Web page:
When We Decide Who Does and Doesn’t Matter

Murder is shocking for any reason, but when it’s motivated by religion or race, it touches something deep inside us. The mass murder in the Tree of Life Synagogue in Pittsburgh has dominated headlines, both because of the loss of life and the motive behind these senseless killings. This is a murder that was based on hatred for Jews. Jews have been hated for centuries, victimized by the intentional genocide of the Nazis in the last century, and have now become afraid of a growing antisemitism in our own country.  It has at its core a belief that some people matter and others don’t.  Each prejudiced person chooses to be judge (and some choose to be executioner) of others who are different.

What irks me is when people claim to be followers of Jesus and approve this kind of hate.  Frankly, friends, you can’t square this prejudice with the Jesus who affirmed the Roman centurion for his powerful faith, or the Jesus who crossed the lines of gender and ethnic prejudices to invite the Samaritan woman at the well into saving faith.  You can’t square prejudice with a Paul who embraced both Jew and Gentile.  “To the Jew, I became a Jew; to the Gentile, I became a Gentile, so that by all means I might save some,” he said.  Even the call of Abraham was redemptive for all nations.  It was God’s plan to bless ALL nations through His call of Abraham and his “seed,” Jesus.

I learned a valuable lesson when I was an adolescent.  I was playing football with kids from different ethnic backgrounds and I saw blood in that process.  Every kid–regardless of race–bled the same color.  Every family grows up with different traditions.  Some are based on religion, some are based on family history.  German families celebrate holidays differently than Scandinavian families.  Creole families celebrate differently than Cuban families.  We share the same color of blood, made by the same God, and He created us with beautiful variety.  When we think we can decide who does and does not matter, we sin against people and, more importantly, we sin against the CREATOR we worship.

I was in Indonesia a few years ago, surrounded by men and women who were Muslims, whose racial roots were different from mine, whose worldview was different from mine.  I could understand very little of what they said without the help of an interpreter.  I discovered that my own view of their knowledge or maturity was affected by the fact that they didn’t speak my language.  It was natural to feel that way, but it was still inaccurate.  It finally dawned on me that they probably perceived me in a similar way because I didn’t speak THEIR language.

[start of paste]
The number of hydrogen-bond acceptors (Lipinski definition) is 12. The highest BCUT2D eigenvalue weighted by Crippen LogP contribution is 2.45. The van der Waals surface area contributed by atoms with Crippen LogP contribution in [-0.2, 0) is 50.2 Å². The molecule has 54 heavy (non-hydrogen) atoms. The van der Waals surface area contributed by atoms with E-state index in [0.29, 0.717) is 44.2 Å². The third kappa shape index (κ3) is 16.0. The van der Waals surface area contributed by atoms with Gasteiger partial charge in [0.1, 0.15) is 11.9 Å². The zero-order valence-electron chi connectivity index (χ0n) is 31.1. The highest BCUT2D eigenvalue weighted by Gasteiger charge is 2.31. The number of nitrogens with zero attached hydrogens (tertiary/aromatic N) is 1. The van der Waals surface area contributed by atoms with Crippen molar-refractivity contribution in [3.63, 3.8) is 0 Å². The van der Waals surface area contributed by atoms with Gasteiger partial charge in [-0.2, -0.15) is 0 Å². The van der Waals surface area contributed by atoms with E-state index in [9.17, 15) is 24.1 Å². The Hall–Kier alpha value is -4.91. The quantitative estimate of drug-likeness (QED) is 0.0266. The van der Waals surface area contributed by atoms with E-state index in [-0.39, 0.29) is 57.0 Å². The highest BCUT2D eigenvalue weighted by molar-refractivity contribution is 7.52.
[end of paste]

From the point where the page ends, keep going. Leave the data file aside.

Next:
Then something shocked me out of that thinking.  One of those men had been very kind to my father-in-law, and when I told him of his death, this man teared up in grief.  It became crystal clear to me in that moment:  we face the same grief, the same hopes, the same desires for family, the same hunger for success, the same exhaustion and hunger and thirst.  We all matter to God.  Period.

When we start to decide who does and does not matter, we are taking upon ourselves the role of God.  We’re pretending to BE God.  That act is called blasphemy and it is the greatest kind of sin we can commit.

So, if you feel superior, if you like to share jokes about race, if you look at people whose moral choices are sinful according to your faith system, it doesn’t empower you to be God.  If Jesus could love and forgive the men who were driving spikes into His hands, surely we can love and forgive people who are different from us. Surely you can learn to see people through the lens of their character and heart rather than through the lens of race or skin color!

Every Sunday that I look out on our congregation and I see Asian faces and Hispanic faces and African-American faces and Anglo faces sitting together, worshipping the Lord together, I feel like we are touching Heaven together.

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